Searching for Mermaids
Through his activities in marine conservation, he had the opportunity on a number of occasions to dive and photograph in the shark tank of a local Marine Life Centre. During one of these dives it was noticed that his breathing rate underwater was slower than that of observers outside the tank. This puzzled him and led to a line of enquiry that encompassed both science and the arts. His research tracked down a theory by marine biologist Sir Alister Hardy, that modern man evolved from a semi-aquatic ape. The theory is that during 5 million years of our ancestry still unaccounted for in the fossil record, a group of apes became stranded by rising sea levels when parts of the Danikil Mountains of Eritrea became islands. As a result the apes evolved an aquatic lifestyle feeding on shellfish and other marine products. This resulted in a range of evolutionary developments similar to other marine mammals which differentiated modern man from his ape ancestors.
It occurred to Gordon that if this was true it might account for our mythology of Mermaids and Mermen. Story-telling maintains a record of sorts over time until transcribed into images, pictograms and writing. Using the Greek Goddess Aphrodite as a starting point he tried to trace back the evolution of this particular mythology. Venus was ‘conceived and born of the sea’, but the Greeks had adopted this Sea Goddess from contact with the earlier culture of the Syrians who called herAtagatis. The Syrians in turn had embraced the ‘mythology’ of the Sea God and Goddess from earlier cultures and if we trace these back in time the earliest records are of the Babylonian’s Sea-God Oannes, who “taught to man the Arts and Sciences”. Gordon’s startling finding was that in the religious mythology, Oannes is said “to have arisen from the Eritrean Sea”, exactly the same part of the world that the scientific theory proposes we evolved from marine apes.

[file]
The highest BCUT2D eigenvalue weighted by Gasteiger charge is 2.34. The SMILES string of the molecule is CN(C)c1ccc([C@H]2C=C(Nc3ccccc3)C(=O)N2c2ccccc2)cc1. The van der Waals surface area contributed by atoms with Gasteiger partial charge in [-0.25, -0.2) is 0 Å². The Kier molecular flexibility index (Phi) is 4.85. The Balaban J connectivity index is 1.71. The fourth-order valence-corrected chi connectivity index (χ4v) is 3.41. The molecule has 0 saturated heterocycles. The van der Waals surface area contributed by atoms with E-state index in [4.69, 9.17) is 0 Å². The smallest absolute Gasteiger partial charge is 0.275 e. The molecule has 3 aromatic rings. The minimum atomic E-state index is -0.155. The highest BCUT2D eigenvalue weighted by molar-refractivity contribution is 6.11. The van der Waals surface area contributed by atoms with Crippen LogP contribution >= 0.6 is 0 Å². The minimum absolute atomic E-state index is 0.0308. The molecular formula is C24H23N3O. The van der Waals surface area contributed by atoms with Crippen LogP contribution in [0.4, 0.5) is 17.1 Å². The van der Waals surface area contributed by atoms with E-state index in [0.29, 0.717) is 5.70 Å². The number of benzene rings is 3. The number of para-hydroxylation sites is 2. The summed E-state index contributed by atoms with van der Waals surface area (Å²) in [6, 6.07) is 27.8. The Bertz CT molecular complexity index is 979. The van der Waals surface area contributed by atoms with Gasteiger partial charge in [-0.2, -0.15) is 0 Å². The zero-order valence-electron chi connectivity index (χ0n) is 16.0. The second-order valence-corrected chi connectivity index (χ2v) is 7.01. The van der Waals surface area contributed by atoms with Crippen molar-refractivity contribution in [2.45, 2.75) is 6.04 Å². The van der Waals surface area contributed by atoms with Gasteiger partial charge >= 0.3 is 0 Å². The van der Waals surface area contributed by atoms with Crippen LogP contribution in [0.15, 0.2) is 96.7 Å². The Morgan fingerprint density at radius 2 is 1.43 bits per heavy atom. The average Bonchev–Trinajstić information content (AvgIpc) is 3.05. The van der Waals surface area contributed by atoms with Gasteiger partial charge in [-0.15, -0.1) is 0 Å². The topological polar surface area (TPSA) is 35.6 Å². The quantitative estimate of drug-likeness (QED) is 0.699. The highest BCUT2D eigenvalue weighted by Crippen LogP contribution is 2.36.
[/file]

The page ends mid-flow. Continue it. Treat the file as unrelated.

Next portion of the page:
Though this might be pure coincidence, and while we have objective evidence pointing towards our evolution from aquatic apes, Gordon decided to seek more subjective evidence in the sensations experienced in and underwater. Instead of photographing objects, he began to look at and photograph voids, the behaviour of light, and the surface interplay between air and water. The first outcome of this was the group of works which gained the title Searching for Mermaids. As well as making reference to the darkness found underwater, these works hint at looking through an interface towards something just out of sight. They are based on photographs taken underwater, and play with shafts of light and the hint of astronomical bodies. At the same time we are not quite in the realm of life sustaining air, and there is an element of our own vulnerability and the minute proportion of evolutionary time we are alive. He continues to explore this theme, including the series of larger scale photo-works titled Surface Membrane.